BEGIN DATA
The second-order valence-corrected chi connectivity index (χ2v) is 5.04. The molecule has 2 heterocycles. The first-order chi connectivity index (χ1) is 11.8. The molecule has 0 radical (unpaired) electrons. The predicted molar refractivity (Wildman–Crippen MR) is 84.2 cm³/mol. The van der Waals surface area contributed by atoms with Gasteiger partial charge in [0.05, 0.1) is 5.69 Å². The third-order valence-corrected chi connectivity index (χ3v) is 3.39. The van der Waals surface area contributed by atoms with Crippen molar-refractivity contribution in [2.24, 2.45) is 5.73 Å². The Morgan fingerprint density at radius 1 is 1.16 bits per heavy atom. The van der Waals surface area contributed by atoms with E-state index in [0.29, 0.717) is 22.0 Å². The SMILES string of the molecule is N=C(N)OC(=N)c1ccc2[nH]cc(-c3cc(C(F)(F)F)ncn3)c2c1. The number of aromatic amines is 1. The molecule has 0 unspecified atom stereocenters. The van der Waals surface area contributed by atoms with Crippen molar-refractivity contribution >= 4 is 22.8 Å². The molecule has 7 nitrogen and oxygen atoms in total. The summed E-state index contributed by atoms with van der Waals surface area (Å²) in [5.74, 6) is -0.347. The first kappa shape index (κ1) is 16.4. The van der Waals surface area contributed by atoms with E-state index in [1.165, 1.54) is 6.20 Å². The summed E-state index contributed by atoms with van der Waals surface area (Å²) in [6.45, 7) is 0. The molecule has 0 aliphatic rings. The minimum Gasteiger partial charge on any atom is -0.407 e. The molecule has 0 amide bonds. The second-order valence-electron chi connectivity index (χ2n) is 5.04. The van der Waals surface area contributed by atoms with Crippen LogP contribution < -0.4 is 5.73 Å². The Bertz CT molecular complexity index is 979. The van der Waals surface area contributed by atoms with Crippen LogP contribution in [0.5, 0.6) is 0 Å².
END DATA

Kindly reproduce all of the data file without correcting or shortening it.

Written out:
The second-order valence-corrected chi connectivity index (χ2v) is 5.04. The molecule has 2 heterocycles. The first-order chi connectivity index (χ1) is 11.8. The molecule has 0 radical (unpaired) electrons. The predicted molar refractivity (Wildman–Crippen MR) is 84.2 cm³/mol. The van der Waals surface area contributed by atoms with Gasteiger partial charge in [0.05, 0.1) is 5.69 Å². The third-order valence-corrected chi connectivity index (χ3v) is 3.39. The van der Waals surface area contributed by atoms with Crippen molar-refractivity contribution in [2.24, 2.45) is 5.73 Å². The Morgan fingerprint density at radius 1 is 1.16 bits per heavy atom. The van der Waals surface area contributed by atoms with E-state index in [0.29, 0.717) is 22.0 Å². The SMILES string of the molecule is N=C(N)OC(=N)c1ccc2[nH]cc(-c3cc(C(F)(F)F)ncn3)c2c1. The number of aromatic amines is 1. The molecule has 0 unspecified atom stereocenters. The van der Waals surface area contributed by atoms with Crippen molar-refractivity contribution >= 4 is 22.8 Å². The molecule has 7 nitrogen and oxygen atoms in total. The summed E-state index contributed by atoms with van der Waals surface area (Å²) in [5.74, 6) is -0.347. The first kappa shape index (κ1) is 16.4. The van der Waals surface area contributed by atoms with E-state index in [1.165, 1.54) is 6.20 Å². The summed E-state index contributed by atoms with van der Waals surface area (Å²) in [6.45, 7) is 0. The molecule has 0 aliphatic rings. The minimum Gasteiger partial charge on any atom is -0.407 e. The molecule has 0 amide bonds. The second-order valence-electron chi connectivity index (χ2n) is 5.04. The van der Waals surface area contributed by atoms with Crippen LogP contribution < -0.4 is 5.73 Å². The Bertz CT molecular complexity index is 979. The van der Waals surface area contributed by atoms with Crippen LogP contribution in [0.5, 0.6) is 0 Å².